The search for methane on other planets is a key element in the search for life on other planets because one cause of the carbon gas is the decaying of organic matter. Unfortunately for life searchers, the most common cause of methane is abiotic or inorganic — either because of magmatic (volcanic) processes or via water-rock reactions that occur at low temperatures and pressures. That’s why the discovery of giant water plumes containing methane erupting from the surface of Saturn’s moon Enceladus by Cassini spacecraft generated mixed reactions from scientists depending on whether they saw their glass of possible life half empty or half full. The level of that glass just increased with the release of a new study which determined that no known process could generate as much methane as that erupting in plumes on Enceladus. Is it life … or something else?
“Here we use a Bayesian statistical approach to quantify the probability that methanogenesis (biotic methane production) might explain the escape rates of molecular hydrogen and methane in Enceladus’s plume, as measured by Cassini instruments”.
Scientists at the University of Arizona and Paris Sciences & Lettres University knew the best way to determine if the methane was being generated by Earthlike microbes eating dihydrogen and producing methane in such huge quantities would be to be to go where they are – on the seafloor of one of the water bodies on Enceladus. Since that’s not currently possible, they did the next best thing — develop mathematical models to calculate the probability of the different known processes of methane generation, both biological and abiotic, captured in the Cassini data. The researchers used the Bayesian statistics approach which expresses probability as a degree of belief in an event.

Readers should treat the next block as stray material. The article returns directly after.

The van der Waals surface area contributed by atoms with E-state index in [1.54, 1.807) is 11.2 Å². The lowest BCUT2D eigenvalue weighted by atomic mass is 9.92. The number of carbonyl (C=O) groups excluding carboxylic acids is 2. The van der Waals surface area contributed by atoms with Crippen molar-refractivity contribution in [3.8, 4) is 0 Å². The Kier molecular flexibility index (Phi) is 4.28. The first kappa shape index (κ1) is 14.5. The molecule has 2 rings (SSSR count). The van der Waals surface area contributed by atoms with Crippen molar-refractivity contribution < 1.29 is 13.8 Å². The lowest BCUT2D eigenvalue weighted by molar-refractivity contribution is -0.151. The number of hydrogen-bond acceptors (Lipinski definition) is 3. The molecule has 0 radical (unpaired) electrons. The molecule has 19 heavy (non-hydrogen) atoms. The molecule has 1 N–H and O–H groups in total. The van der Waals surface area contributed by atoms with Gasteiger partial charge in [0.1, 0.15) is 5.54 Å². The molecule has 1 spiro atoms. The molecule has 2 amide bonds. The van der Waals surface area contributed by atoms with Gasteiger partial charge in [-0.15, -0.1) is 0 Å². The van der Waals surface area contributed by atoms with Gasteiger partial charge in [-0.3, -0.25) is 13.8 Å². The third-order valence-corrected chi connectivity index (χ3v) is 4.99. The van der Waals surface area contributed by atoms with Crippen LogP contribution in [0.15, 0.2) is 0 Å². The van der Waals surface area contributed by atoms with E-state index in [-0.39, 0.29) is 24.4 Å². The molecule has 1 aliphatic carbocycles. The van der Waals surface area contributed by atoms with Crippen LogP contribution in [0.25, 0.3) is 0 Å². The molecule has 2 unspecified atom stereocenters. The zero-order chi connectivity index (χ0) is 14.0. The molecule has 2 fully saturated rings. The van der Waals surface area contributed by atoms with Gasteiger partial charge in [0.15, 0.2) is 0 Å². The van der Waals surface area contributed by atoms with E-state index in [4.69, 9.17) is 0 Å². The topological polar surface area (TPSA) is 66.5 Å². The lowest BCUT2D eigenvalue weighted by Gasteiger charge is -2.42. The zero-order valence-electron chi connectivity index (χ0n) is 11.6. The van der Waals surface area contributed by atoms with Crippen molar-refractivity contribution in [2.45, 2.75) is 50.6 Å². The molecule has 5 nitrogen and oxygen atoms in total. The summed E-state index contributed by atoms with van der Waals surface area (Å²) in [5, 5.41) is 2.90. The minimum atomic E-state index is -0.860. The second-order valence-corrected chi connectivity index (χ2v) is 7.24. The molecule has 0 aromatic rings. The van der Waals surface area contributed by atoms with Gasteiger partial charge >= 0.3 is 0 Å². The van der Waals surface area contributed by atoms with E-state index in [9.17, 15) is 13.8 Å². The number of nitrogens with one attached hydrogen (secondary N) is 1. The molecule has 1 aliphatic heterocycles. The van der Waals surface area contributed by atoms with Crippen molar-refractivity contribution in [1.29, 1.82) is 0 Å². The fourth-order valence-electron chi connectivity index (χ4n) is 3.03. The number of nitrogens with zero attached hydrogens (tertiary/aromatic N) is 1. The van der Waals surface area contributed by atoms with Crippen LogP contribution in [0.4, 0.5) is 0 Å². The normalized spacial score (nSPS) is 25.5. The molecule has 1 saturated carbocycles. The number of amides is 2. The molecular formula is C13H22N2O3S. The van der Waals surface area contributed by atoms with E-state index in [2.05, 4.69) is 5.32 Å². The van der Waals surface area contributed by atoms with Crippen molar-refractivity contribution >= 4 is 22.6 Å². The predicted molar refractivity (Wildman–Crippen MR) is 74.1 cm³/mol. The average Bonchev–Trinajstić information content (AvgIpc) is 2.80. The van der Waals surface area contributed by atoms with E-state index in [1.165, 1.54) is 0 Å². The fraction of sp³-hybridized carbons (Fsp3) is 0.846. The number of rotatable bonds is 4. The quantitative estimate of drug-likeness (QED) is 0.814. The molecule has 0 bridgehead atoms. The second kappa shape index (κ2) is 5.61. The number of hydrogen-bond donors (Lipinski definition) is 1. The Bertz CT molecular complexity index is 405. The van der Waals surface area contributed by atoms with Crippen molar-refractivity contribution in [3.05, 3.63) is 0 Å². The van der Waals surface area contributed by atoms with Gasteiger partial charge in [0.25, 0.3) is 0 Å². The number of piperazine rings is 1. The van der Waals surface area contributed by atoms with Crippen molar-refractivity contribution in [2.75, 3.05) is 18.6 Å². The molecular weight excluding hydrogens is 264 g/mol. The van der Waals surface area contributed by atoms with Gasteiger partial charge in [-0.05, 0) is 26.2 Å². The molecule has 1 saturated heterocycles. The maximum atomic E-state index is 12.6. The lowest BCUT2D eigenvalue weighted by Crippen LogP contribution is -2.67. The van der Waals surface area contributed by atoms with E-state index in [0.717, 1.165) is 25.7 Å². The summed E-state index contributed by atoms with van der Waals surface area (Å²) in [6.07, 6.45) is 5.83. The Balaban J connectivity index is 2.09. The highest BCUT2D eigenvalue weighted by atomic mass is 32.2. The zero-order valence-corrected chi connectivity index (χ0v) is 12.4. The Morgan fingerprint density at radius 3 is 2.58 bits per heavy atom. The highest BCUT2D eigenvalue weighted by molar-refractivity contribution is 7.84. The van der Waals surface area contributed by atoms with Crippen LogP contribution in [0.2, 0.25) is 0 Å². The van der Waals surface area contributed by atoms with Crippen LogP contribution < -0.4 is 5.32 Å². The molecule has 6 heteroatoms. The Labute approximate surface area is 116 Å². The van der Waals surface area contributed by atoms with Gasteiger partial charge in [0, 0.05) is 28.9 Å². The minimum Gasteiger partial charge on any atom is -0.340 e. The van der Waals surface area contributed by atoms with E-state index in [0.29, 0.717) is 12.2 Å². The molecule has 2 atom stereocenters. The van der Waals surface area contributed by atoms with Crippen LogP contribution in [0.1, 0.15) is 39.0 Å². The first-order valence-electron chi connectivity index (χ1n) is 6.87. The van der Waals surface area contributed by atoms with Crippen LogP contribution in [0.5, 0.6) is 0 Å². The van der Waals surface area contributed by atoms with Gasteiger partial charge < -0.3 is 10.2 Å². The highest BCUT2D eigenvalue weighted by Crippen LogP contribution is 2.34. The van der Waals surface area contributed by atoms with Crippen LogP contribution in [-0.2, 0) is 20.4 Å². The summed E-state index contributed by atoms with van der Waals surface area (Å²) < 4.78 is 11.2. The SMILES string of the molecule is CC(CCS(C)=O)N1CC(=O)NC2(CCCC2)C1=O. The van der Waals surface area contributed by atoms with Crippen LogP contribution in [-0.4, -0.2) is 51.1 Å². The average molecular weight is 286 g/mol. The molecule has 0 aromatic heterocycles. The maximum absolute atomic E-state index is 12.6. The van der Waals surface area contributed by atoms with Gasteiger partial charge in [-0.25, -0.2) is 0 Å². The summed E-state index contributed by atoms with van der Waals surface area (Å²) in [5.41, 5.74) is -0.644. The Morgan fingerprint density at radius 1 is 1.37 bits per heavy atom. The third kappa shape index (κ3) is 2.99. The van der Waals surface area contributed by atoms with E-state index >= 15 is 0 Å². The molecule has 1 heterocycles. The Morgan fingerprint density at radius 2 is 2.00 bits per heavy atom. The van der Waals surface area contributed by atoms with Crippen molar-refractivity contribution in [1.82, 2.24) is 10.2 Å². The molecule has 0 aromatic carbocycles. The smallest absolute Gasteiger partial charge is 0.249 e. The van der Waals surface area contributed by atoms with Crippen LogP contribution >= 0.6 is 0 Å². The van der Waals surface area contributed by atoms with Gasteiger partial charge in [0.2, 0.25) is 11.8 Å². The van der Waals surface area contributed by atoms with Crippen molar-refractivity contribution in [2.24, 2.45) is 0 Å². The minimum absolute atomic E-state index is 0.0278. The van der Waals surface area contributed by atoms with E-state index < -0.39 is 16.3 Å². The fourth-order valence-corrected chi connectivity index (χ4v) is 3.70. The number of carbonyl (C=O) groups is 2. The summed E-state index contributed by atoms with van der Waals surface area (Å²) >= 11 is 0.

“We find that the observed escape rates (1) cannot be explained solely by the abiotic alteration of the rocky core by serpentinization; (2) are compatible with the hypothesis of habitable conditions for methanogens; and (3) score the highest likelihood under the hypothesis of methanogenesis, assuming that the probability of life emerging is high enough”.
That’s as close as the authors of the study, published in the journal Nature Astronomy, will get to saying, “We’re not saying it’s alien life, but it’s alien life”. In the University of Arizona press release, Régis Ferrière, an associate professor in the University of Arizona Department of Ecology and Evolutionary Biology and one of the study’s two lead authors, explains that the results show that even the highest possible estimate of abiotic methane production based on known hydrothermal chemistry is far from sufficient to explain the methane concentration measured in the plumes. Add it together with the probability of biological methanogenesis and the model shows the combination could produce enough methane to match Cassini’s observations. In other words, the probability of life on Enceladus at some point in time just made the glass more than half full.
Then again, it’s just a model. Missions to Enceladus which would settle the argument have been proposed since 2006, with half already canceled and half under study – but none funded and planned. Will this study push the Enceladus mission needle to the ‘planned, funded and scheduled’ side anytime soon? We can only hope.